Reflections on 10 Years as an Engineer

In nearly a decade as a professional engineer the following statements are almost certainly true.

  1. I’ve picked up a few things
  2. I’m not nearly as seasoned or wise as I think I am

Still, perhaps some of my observations will be useful to others. More importantly, it’ll be cathartic for me.


Don’t be quick to disparage the work left by a former employee

This is such a bad look and seems to be common among new hires. To be fair, what’s easier than attempting to immediately look good by letting everyone in earshot know that the code/hardware/whatever you just inherited from a former employee is total garbage and you would have done much better?

Why is this a bad idea? For starters, it’s likely that your coworkers liked the former employee and perhaps even thought highly of her/him. But optics aside, it is very possible that you’re mistaking shoddy work for complexity. The elegant simplicity of initial designs often doesn’t survive your project’s first encounter with the real world. If you end up with something leagues better than what you inherited then take quiet pride in your accomplishment. I bet, however, you’ll find yourself making similar compromises to those of the employee whose work you so hated.

Be humble, and don’t trust engineers who aren’t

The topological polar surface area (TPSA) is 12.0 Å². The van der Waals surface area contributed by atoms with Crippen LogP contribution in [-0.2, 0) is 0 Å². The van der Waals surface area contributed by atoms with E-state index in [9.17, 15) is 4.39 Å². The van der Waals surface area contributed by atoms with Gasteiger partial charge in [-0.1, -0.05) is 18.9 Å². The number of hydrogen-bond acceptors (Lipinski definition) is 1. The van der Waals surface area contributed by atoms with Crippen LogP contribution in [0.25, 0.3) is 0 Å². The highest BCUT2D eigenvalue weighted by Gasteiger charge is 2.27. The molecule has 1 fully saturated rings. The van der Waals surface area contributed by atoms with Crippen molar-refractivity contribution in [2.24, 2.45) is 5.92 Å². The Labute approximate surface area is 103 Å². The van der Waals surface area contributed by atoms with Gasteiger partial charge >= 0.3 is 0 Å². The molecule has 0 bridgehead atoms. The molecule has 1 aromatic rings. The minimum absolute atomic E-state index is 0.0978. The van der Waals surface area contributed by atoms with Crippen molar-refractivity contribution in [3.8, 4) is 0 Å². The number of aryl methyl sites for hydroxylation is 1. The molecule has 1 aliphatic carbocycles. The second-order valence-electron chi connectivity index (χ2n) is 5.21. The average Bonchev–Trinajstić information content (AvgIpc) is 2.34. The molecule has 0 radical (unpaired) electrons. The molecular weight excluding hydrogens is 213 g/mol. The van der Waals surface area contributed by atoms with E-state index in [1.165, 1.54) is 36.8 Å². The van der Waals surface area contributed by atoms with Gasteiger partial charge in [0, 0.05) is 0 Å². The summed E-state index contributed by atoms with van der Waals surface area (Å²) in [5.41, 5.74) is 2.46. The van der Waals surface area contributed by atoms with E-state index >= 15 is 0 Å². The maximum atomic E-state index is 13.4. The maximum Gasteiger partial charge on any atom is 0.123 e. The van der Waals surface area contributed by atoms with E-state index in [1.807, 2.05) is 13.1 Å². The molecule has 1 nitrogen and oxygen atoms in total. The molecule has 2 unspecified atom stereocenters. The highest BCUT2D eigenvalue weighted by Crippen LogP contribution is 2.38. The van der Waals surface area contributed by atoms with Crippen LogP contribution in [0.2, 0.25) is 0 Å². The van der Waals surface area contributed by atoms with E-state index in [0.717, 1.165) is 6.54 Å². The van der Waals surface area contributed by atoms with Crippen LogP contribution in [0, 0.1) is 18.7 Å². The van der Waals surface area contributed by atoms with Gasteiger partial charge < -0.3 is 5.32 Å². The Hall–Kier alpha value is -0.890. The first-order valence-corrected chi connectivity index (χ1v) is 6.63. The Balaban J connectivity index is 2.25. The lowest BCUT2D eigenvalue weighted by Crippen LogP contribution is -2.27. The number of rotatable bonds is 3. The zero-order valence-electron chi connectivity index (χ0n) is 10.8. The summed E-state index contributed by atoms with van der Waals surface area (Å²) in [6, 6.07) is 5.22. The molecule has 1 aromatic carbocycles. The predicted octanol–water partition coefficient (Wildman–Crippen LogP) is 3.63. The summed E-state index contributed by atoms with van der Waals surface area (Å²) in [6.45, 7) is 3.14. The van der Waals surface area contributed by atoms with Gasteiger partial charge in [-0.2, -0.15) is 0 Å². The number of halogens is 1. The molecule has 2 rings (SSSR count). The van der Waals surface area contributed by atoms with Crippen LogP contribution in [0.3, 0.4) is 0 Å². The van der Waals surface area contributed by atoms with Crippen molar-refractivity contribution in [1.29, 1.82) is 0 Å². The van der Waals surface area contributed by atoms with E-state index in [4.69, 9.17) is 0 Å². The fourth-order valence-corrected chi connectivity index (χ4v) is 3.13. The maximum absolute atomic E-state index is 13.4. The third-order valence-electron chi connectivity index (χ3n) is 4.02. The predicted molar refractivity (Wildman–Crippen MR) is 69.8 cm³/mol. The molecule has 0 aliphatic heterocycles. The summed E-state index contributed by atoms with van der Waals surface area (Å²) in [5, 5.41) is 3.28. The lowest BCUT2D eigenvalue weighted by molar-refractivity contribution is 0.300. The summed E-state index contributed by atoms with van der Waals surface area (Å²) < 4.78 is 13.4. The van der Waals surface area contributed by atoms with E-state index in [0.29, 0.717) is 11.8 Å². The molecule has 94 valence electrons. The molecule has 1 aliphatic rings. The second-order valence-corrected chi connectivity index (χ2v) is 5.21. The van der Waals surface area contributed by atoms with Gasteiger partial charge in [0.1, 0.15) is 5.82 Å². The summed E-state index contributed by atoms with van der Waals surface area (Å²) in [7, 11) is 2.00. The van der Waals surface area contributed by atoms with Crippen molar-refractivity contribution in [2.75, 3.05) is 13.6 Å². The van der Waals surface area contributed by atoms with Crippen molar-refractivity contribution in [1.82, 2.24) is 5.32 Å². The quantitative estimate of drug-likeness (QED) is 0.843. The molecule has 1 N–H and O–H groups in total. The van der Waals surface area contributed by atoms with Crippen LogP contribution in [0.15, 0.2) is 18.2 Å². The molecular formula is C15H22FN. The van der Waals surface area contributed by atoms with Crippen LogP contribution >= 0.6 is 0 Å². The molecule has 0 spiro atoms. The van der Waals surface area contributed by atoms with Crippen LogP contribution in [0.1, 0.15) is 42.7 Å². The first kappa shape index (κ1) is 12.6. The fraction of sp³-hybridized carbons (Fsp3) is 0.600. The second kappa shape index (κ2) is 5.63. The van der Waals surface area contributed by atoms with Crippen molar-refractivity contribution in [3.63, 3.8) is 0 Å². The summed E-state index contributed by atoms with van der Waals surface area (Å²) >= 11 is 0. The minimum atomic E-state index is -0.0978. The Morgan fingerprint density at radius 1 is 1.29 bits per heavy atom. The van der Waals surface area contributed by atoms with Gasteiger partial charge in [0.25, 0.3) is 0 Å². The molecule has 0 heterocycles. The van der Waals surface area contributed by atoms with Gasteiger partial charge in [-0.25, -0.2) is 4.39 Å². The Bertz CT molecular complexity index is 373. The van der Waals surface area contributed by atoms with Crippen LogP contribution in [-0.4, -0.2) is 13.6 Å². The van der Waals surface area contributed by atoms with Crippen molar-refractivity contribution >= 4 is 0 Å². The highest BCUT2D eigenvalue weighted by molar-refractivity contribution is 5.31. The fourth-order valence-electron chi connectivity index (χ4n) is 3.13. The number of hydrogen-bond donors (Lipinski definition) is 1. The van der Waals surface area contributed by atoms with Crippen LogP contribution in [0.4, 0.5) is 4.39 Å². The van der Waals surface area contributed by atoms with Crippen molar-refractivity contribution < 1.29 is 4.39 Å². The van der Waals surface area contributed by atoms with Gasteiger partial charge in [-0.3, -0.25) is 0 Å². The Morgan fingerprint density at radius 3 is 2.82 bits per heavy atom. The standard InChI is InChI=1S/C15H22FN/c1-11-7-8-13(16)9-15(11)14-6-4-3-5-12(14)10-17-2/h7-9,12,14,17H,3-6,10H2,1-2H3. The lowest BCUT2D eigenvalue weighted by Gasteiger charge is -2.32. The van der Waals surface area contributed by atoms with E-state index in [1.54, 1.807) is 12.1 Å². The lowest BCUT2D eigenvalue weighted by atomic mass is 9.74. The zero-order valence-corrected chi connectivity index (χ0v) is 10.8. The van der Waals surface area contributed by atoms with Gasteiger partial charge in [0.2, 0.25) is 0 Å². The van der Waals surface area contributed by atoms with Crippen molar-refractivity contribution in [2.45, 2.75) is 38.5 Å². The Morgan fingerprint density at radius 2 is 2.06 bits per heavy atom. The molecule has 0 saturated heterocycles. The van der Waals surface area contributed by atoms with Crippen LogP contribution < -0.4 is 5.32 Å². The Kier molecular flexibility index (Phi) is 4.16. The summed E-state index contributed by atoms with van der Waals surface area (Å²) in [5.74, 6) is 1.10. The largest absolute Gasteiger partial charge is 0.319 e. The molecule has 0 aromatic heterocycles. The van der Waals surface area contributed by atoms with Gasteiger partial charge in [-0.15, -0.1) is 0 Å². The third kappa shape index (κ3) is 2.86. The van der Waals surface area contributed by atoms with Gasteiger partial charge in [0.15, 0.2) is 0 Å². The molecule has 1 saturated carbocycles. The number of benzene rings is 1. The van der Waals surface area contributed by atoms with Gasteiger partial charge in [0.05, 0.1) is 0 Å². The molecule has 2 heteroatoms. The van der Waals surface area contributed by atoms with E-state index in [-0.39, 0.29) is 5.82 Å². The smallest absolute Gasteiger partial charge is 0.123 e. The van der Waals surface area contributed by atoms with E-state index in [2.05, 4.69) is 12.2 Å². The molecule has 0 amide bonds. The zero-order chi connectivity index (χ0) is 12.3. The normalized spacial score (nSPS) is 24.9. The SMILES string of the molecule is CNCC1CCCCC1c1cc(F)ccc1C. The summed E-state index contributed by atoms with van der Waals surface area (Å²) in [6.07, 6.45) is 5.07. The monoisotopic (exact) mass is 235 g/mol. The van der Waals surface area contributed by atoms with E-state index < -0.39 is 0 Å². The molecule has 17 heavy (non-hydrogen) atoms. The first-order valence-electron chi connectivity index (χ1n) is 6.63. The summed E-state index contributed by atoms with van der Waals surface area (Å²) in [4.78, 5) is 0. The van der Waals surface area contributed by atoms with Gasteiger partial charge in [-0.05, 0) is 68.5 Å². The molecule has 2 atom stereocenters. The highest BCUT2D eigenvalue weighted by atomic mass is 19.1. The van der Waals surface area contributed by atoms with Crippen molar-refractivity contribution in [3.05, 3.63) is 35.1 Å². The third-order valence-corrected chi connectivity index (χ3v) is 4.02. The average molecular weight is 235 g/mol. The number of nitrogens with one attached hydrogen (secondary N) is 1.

The best engineers I know are self-doubting, quick to point out when they’re out of their depth, and eager to have holes punched through their designs. They realize there is no shame in being wrong early, the real problem is discovering a problem only when a bad idea meets up with reality. At Feynman said, “Nature cannot be fooled.”

The worst I know scoff at the idea of their peers (especially junior peers) attempting to critique their designs. They say things like “I’ve done this before and it worked” while ignoring valid criticism. The first line of defense against these types is management. If you find yourself in an environment where folks like this have seniority, strongly consider finding a new job.

Take the time to learn first principles

Nothing makes up for a lack of first principles knowledge about your field. The fancy tricks you know, the complicated tools you’ve used, all of it is less important than making sure your fundamentals are strong. Ask yourself, could I get through an undergraduate physics/programming/etc course right now? If the answer is ever “no”, go back and read up or take up a hobby project that forces you to relearn the basics.

Say yes

Sometimes the best way to get paid to learn something new is to say yes to a project that is far outside your comfort zone. Don’t fret, it doesn’t make you a fraud. It’ll be uncomfortable at first but you’ll come out the other end with an entirely new skillset.

Written by David Friedman on 09 September 2017